Google Releases Open Models Of AI After Meta

Google Releases Open Models Of AI After Meta

Google has unveiled its new family of "open models" called Gemma, allowing outside developers to potentially create their own AI software. This move, similar to initiatives by Meta Platforms, enables individuals and businesses to build AI applications for free, with key technical data, including model weights, made publicly available. 

While not fully "open source," this approach aims to attract software engineers and promote the use of Google's cloud division, offering optimized models for Google Cloud with $300 credits for first-time users.

Unlike the premier Gemini models, Gemma models come in sizes of two billion or seven billion parameters, indicating the values considered by the algorithm to generate output.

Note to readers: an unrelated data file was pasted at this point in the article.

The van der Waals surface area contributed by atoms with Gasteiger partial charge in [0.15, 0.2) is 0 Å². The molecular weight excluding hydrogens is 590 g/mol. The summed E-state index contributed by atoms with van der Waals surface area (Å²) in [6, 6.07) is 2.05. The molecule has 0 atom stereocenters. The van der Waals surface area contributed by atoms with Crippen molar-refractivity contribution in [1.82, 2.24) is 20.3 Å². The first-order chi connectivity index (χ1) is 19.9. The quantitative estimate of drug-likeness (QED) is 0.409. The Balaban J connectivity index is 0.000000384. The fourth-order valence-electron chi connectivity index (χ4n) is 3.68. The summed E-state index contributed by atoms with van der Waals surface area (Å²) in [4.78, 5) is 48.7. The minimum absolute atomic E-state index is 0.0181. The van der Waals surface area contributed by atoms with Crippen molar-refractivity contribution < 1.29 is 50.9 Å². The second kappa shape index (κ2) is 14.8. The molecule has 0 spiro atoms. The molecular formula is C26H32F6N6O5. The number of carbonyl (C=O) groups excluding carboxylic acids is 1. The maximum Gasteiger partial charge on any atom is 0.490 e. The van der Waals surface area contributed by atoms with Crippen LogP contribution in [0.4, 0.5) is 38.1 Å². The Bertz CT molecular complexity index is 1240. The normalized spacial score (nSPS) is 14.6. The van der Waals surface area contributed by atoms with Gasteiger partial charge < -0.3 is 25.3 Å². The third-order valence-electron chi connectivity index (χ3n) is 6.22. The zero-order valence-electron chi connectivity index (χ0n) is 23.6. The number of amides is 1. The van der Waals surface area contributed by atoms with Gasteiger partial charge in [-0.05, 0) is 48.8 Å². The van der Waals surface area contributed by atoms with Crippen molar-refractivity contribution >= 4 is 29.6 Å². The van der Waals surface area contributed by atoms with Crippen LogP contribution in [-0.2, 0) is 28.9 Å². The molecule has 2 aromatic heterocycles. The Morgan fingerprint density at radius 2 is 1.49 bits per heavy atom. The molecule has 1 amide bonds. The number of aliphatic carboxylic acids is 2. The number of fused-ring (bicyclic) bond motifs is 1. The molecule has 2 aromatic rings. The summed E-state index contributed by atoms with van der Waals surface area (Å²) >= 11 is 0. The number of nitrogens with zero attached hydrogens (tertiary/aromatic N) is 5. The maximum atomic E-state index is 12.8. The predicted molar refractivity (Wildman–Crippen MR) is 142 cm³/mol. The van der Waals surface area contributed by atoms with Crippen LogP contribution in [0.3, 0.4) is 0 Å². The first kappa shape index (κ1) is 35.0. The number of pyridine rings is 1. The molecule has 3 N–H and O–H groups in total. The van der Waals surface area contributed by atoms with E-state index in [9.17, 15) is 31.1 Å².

Google's decision not to make Gemini fully open raises discussions about terms of use and ownership. While some experts express concerns about potential abuse of open-source AI, others see it as a means to broaden contributions and benefits from the technology.

Meta's Llama 2 models range from seven to 70 billion parameters, and Google's largest Gemini models remain undisclosed. In comparison, OpenAI's GPT-3 model from 2020 featured 175 billion parameters.

Chipmaker Nvidia has collaborated with Google to ensure Gemma models run smoothly on its chips, and they plan to make chatbot software compatible with Gemma for AI models on Windows PCs.

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